On the island, as chaos and fire reigned around him, Locke somehow regained the use of his legs. Rather than sit back and marvel in his miracle, he immediately slipped into a role as doctor Jack's second-in-command, using a strength and confidence that he somehow pulled out of the air to help create order out of disorder. For a man who'd worked in a toy store and at a box company, Locke suddenly seemed to have useful knowledge of everything from how to hunt wild boar to identifying unfamiliar currency as Nigerian naira. He built a cradle for Claire's baby, Aaron, and played backgammon with Michael's son, Walt. Castaways started bringing their problems to Locke, looking to him for strength and answers. He'd come a long way from the nerdy peon who was being berated by a box-company manager.

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Locke is evil?
Perhaps we shouldn't marvel so much. 

It's entirely possible that, pre-crash, Locke was simply an earnest trivia pack rat with dreams of weekend warmongering glory, a cubicle-bound schlub who tried to view his bad fortune through the sunniest possible prism. It's also entirely possible that Locke has something to hide — something unpleasant and disturbing.

Was Locke's presence in an anger-management group, as depicted in flashback, really due to nothing more than his unresolved anger toward his father?  It's not yet clear precisely what landed him in that group (where he met love interest Helen), or how his stalker-worthy interest in his dad was resolved. Indeed, little about Locke's previous life is clear beyond a few selective shreds of detail.

Locke is a man who rightfully should be filled with rage, who could turn bad if just one wrong button were pushed. It's inspiring to view his outward calmness is the result of a superhuman capacity for forgiveness (his mother, after all, told him he was immaculately conceived, shortly before she conned him into forking over a kidney) but it's reasonable to believe that there are mighty dark corners of Locke's soul.

Consider Locke's erratic behavior when it comes to anything involving the hatch. He told Boone not to reveal its existence. He plotted with Jack to keep it a secret as long as possible. He will accede to anything (and, potenitally, sacrifice anyone) to keep entering the code. Last week, in asking Ana Lucia for her help with prisoner Henry Gale, Locke went so far as to call it “my hatch.”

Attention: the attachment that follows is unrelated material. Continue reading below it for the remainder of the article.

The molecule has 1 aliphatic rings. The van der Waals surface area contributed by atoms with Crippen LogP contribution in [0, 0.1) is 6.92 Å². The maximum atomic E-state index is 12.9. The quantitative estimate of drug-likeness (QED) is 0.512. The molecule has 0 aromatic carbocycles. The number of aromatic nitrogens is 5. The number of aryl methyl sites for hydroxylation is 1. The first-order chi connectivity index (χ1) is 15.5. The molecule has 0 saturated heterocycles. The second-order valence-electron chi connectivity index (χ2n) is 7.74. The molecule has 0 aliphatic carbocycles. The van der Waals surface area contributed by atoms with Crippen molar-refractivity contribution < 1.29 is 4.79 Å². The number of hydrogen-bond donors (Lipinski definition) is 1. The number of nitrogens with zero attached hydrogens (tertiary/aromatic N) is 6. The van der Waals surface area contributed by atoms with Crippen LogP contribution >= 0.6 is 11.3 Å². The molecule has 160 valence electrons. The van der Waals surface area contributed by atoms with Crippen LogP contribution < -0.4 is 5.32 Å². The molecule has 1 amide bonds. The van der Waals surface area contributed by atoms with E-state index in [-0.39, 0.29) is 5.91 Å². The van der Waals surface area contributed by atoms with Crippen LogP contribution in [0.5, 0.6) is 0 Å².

His hatch obsession has prompted speculation about another possible scenario: that his fascination with wargames, even his trip to Australia, are somehow connected to the Dharma Initiative. The evidence for this theory is admittedly scant, aside from Locke's uncanny knowledge about nearly everything and his slightly creepy interest in Claire's baby Aaron.

But why was he so determined to open the hatch, and yet to keep it secret? Is it possible that Locke was somehow recruited by the Dharma project — or even that he sought out Dharma before landing on the island, perhaps hoping its spooky science would help restore the use of his legs?

Half and half?
Though the island seems to be big on duality (castaways vs. Others, faith vs. science, even Locke's own rhapsody about the black and white of backgammon) there's a third plausible option for Locke: He's neither good nor evil, just looking out for himself.

Indeed, his behavior in the past few episodes has detailed a utterly self-interested man whose own sense of importance doesn't take well to being chipped at. After hatch prisoner Henry Gale suggested that Jack, not Locke, might be running the show, Locke exploded in a fit of rage. Locke's obsession with entering the numbers into the hatch computer — and ensuring the countdown doesn't reach zero — is a clear sign that he somehow is more or less OK with the very not-so-OK status quo on the island.

Why would Locke want things to stay as they are, with rampaging boars, smoke monsters and lurking Others?  Perhaps because it's the one place he's in control, where he can manipulate those around him like so many pieces of a board game. For a man struggling to escape an uninteresting life, the island is a chance at total freedom, even with all its perils.

If that's the case, just how far will Locke go to stay in control? Jack intends to build an army, and both he and Locke now seem to be vying for Ana Lucia's fearsome talents. This could be one ugly battle in the making. But maybe, just maybe, it will unveil Locke's true intentions: whether he wants to save his fellow castaways, to destroy them, or to do whatever it takes to keep his beloved fantasy world unchanged.

On the island, after all, no one is who they were before flight 815 plunged from the skies.

Jon Bonné is MSNBC.com's Lifestyle Editor. Gael Fashingbauer Cooper is MSNBC.com's Television Editor.